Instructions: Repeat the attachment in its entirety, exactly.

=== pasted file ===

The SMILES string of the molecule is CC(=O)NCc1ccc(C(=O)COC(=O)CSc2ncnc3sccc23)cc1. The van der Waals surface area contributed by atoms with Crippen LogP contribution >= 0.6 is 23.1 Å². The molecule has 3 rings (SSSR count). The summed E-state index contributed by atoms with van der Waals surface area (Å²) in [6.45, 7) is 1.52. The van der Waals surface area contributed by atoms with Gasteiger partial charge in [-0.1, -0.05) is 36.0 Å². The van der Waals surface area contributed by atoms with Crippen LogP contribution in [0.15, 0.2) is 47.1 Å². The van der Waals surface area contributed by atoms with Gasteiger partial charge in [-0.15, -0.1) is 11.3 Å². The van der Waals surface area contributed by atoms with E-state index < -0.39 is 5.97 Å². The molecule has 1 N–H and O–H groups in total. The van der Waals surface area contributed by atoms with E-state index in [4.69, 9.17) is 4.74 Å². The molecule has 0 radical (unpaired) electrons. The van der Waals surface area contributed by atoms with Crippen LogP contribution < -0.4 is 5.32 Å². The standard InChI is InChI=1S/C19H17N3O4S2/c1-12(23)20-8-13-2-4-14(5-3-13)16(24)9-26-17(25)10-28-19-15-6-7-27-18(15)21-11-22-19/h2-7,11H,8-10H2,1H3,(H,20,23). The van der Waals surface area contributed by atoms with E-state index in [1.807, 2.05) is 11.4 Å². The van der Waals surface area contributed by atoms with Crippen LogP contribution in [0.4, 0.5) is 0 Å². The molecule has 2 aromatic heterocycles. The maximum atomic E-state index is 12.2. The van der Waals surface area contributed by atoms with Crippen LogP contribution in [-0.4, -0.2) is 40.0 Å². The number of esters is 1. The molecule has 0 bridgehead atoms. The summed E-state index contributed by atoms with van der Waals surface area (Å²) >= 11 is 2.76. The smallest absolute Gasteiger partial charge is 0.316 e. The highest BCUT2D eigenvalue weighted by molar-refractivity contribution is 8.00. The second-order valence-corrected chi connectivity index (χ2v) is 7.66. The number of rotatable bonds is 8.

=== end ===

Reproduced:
The SMILES string of the molecule is CC(=O)NCc1ccc(C(=O)COC(=O)CSc2ncnc3sccc23)cc1. The van der Waals surface area contributed by atoms with Crippen LogP contribution >= 0.6 is 23.1 Å². The molecule has 3 rings (SSSR count). The summed E-state index contributed by atoms with van der Waals surface area (Å²) in [6.45, 7) is 1.52. The van der Waals surface area contributed by atoms with Gasteiger partial charge in [-0.1, -0.05) is 36.0 Å². The van der Waals surface area contributed by atoms with Crippen LogP contribution in [0.15, 0.2) is 47.1 Å². The van der Waals surface area contributed by atoms with Gasteiger partial charge in [-0.15, -0.1) is 11.3 Å². The van der Waals surface area contributed by atoms with E-state index < -0.39 is 5.97 Å². The molecule has 1 N–H and O–H groups in total. The van der Waals surface area contributed by atoms with E-state index in [4.69, 9.17) is 4.74 Å². The molecule has 0 radical (unpaired) electrons. The van der Waals surface area contributed by atoms with Crippen LogP contribution < -0.4 is 5.32 Å². The standard InChI is InChI=1S/C19H17N3O4S2/c1-12(23)20-8-13-2-4-14(5-3-13)16(24)9-26-17(25)10-28-19-15-6-7-27-18(15)21-11-22-19/h2-7,11H,8-10H2,1H3,(H,20,23). The van der Waals surface area contributed by atoms with E-state index in [1.807, 2.05) is 11.4 Å². The van der Waals surface area contributed by atoms with Crippen LogP contribution in [0.4, 0.5) is 0 Å². The molecule has 2 aromatic heterocycles. The maximum atomic E-state index is 12.2. The van der Waals surface area contributed by atoms with Crippen LogP contribution in [-0.4, -0.2) is 40.0 Å². The number of esters is 1. The molecule has 0 bridgehead atoms. The summed E-state index contributed by atoms with van der Waals surface area (Å²) >= 11 is 2.76. The smallest absolute Gasteiger partial charge is 0.316 e. The highest BCUT2D eigenvalue weighted by molar-refractivity contribution is 8.00. The second-order valence-corrected chi connectivity index (χ2v) is 7.66. The number of rotatable bonds is 8.